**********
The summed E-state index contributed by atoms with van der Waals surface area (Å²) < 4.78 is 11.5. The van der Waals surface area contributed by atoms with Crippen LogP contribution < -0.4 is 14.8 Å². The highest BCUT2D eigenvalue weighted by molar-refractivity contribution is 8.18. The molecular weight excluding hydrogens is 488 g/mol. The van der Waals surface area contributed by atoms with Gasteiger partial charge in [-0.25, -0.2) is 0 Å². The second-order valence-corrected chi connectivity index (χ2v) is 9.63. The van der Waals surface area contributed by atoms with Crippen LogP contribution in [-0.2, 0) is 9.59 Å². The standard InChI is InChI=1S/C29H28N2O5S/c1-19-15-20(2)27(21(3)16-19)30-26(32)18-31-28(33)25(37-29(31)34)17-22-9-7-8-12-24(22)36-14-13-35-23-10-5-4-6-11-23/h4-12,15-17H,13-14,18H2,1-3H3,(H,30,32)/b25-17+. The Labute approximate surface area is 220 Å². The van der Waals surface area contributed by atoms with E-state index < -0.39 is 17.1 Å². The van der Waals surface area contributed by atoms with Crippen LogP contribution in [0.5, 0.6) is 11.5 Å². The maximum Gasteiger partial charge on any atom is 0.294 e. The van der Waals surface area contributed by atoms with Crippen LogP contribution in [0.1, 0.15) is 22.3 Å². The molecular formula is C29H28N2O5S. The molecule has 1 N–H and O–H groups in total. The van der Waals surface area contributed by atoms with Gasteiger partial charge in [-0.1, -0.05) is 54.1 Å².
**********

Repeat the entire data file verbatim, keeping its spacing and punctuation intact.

The summed E-state index contributed by atoms with van der Waals surface area (Å²) < 4.78 is 11.5. The van der Waals surface area contributed by atoms with Crippen LogP contribution < -0.4 is 14.8 Å². The highest BCUT2D eigenvalue weighted by molar-refractivity contribution is 8.18. The molecular weight excluding hydrogens is 488 g/mol. The van der Waals surface area contributed by atoms with Gasteiger partial charge in [-0.25, -0.2) is 0 Å². The second-order valence-corrected chi connectivity index (χ2v) is 9.63. The van der Waals surface area contributed by atoms with Crippen LogP contribution in [-0.2, 0) is 9.59 Å². The standard InChI is InChI=1S/C29H28N2O5S/c1-19-15-20(2)27(21(3)16-19)30-26(32)18-31-28(33)25(37-29(31)34)17-22-9-7-8-12-24(22)36-14-13-35-23-10-5-4-6-11-23/h4-12,15-17H,13-14,18H2,1-3H3,(H,30,32)/b25-17+. The Labute approximate surface area is 220 Å². The van der Waals surface area contributed by atoms with E-state index < -0.39 is 17.1 Å². The van der Waals surface area contributed by atoms with Crippen LogP contribution in [0.5, 0.6) is 11.5 Å². The maximum Gasteiger partial charge on any atom is 0.294 e. The van der Waals surface area contributed by atoms with Crippen LogP contribution in [0.1, 0.15) is 22.3 Å². The molecular formula is C29H28N2O5S. The molecule has 1 N–H and O–H groups in total. The van der Waals surface area contributed by atoms with Gasteiger partial charge in [-0.1, -0.05) is 54.1 Å².